Steven Spielberg’s multi Oscar-winning Lincoln was nearly a TV movie

Speaking with George Lucas at the University of Southern California, the director predicted an inevitable "implosion" of the film industry


Lincoln actor Daniel Day-Lewis scooped most of the movie awards going earlier this year, but according to the film’s director, Steven Spielberg, his performance came very close to being shown exclusively on television instead. 


Speaking with George Lucas, CNBC anchor Julia Boorstin and Microsoft’s Don Mattrick at the opening of a new interactive media building at the University of Southern California, the Oscar-winning director revealed that this year’s awards season darling Lincoln came “this close” to being an HBO movie instead of having a theatrical release, before Lucas hinted at a growing trend as the cinema landscape features less and less small-budget projects.

“I think the Lincolns will go away and they’re going to be on television,” predicted the Star Wars and Indiana Jones creator, before Spielberg interjected, “As mine almost was. This close – ask HBO – this close.”

“We’re talking Lincoln and Red Tails – we barely got them into theaters. You’re talking about Steven Spielberg and George Lucas can’t get their movie into a theater,” added Lucas, before Spielberg quipped, “I got more people into Lincoln than you got into Redtails.”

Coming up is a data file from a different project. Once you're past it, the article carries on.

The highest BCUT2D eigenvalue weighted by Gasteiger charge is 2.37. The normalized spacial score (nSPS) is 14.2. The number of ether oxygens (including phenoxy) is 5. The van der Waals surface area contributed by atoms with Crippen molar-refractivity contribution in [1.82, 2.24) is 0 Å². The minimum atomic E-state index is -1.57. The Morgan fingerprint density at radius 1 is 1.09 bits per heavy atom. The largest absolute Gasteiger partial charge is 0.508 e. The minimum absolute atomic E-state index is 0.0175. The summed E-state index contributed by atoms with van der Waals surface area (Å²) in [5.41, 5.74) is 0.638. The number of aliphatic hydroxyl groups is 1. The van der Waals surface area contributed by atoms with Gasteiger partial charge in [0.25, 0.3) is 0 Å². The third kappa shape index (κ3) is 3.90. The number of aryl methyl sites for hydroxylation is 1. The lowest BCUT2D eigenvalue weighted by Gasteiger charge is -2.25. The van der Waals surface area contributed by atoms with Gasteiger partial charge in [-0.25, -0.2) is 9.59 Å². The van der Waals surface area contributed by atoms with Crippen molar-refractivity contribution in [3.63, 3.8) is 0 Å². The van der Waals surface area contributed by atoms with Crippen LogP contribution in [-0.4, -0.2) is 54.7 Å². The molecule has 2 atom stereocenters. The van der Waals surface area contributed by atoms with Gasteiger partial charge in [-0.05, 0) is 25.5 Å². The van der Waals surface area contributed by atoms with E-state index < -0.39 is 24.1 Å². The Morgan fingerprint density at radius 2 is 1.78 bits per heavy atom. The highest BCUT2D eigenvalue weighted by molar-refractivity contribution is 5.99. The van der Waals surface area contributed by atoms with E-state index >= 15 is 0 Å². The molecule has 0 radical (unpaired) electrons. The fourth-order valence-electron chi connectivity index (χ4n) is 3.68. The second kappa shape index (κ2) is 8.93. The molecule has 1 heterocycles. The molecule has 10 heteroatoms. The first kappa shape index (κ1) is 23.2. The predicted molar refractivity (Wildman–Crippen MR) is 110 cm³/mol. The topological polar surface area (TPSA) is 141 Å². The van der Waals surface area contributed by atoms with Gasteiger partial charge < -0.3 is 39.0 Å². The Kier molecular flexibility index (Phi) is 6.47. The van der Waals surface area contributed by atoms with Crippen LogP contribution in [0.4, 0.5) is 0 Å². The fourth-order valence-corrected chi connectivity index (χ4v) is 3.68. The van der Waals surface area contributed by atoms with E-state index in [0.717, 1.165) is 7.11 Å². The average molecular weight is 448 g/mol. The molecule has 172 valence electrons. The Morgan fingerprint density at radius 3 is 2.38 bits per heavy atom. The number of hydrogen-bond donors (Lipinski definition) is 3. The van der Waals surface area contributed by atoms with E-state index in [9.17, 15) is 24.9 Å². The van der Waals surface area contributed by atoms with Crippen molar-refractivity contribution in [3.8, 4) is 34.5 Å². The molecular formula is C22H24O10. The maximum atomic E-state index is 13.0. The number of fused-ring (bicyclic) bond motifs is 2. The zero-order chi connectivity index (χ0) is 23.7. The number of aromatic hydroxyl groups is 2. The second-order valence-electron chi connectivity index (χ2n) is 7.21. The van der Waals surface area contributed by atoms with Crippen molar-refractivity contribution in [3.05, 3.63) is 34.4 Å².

Cast you mind back to 1982 and Spielberg’s box office sensation E.T. the Extra Terrestrial was shown in cinemas for a year and four months, but at Wednesday’s event he predicted an inevitable “implosion” that will change the industry forever. “That’s the big danger, and there’s eventually going to be an implosion – or a big meltdown. There’s going to be an implosion where three or four or maybe even a half-dozen mega-budget movies are going to go crashing into the ground, and that’s going to change the paradigm.”


The director went on to forecast a resulting period of price variance where “you’re gonna have to pay $25 for the next Iron Man, you’re probably only going to have to pay $7 to see Lincoln.” Lucas concurred, lamenting the high cost of marketing movies which target the masses at the expense of niche audiences, calling cable television “much more adventurous” than film nowadays.